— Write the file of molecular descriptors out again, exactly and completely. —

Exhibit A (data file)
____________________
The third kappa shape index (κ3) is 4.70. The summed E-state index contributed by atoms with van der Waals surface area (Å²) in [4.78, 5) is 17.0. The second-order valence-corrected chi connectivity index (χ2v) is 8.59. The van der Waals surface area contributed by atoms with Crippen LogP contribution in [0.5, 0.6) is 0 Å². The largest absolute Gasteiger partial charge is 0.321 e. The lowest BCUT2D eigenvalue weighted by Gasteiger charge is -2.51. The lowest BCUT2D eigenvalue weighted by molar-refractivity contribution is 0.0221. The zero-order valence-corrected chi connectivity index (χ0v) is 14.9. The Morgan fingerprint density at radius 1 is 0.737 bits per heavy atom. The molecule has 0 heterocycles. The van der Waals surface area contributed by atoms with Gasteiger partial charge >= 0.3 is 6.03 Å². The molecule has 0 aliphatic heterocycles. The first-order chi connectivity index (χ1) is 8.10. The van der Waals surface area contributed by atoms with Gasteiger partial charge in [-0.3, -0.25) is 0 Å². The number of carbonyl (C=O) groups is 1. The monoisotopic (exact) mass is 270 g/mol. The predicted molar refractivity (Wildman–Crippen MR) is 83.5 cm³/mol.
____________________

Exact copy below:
The third kappa shape index (κ3) is 4.70. The summed E-state index contributed by atoms with van der Waals surface area (Å²) in [4.78, 5) is 17.0. The second-order valence-corrected chi connectivity index (χ2v) is 8.59. The van der Waals surface area contributed by atoms with Crippen LogP contribution in [0.5, 0.6) is 0 Å². The largest absolute Gasteiger partial charge is 0.321 e. The lowest BCUT2D eigenvalue weighted by Gasteiger charge is -2.51. The lowest BCUT2D eigenvalue weighted by molar-refractivity contribution is 0.0221. The zero-order valence-corrected chi connectivity index (χ0v) is 14.9. The Morgan fingerprint density at radius 1 is 0.737 bits per heavy atom. The molecule has 0 heterocycles. The van der Waals surface area contributed by atoms with Gasteiger partial charge >= 0.3 is 6.03 Å². The molecule has 0 aliphatic heterocycles. The first-order chi connectivity index (χ1) is 8.10. The van der Waals surface area contributed by atoms with Gasteiger partial charge in [-0.3, -0.25) is 0 Å². The number of carbonyl (C=O) groups is 1. The monoisotopic (exact) mass is 270 g/mol. The predicted molar refractivity (Wildman–Crippen MR) is 83.5 cm³/mol.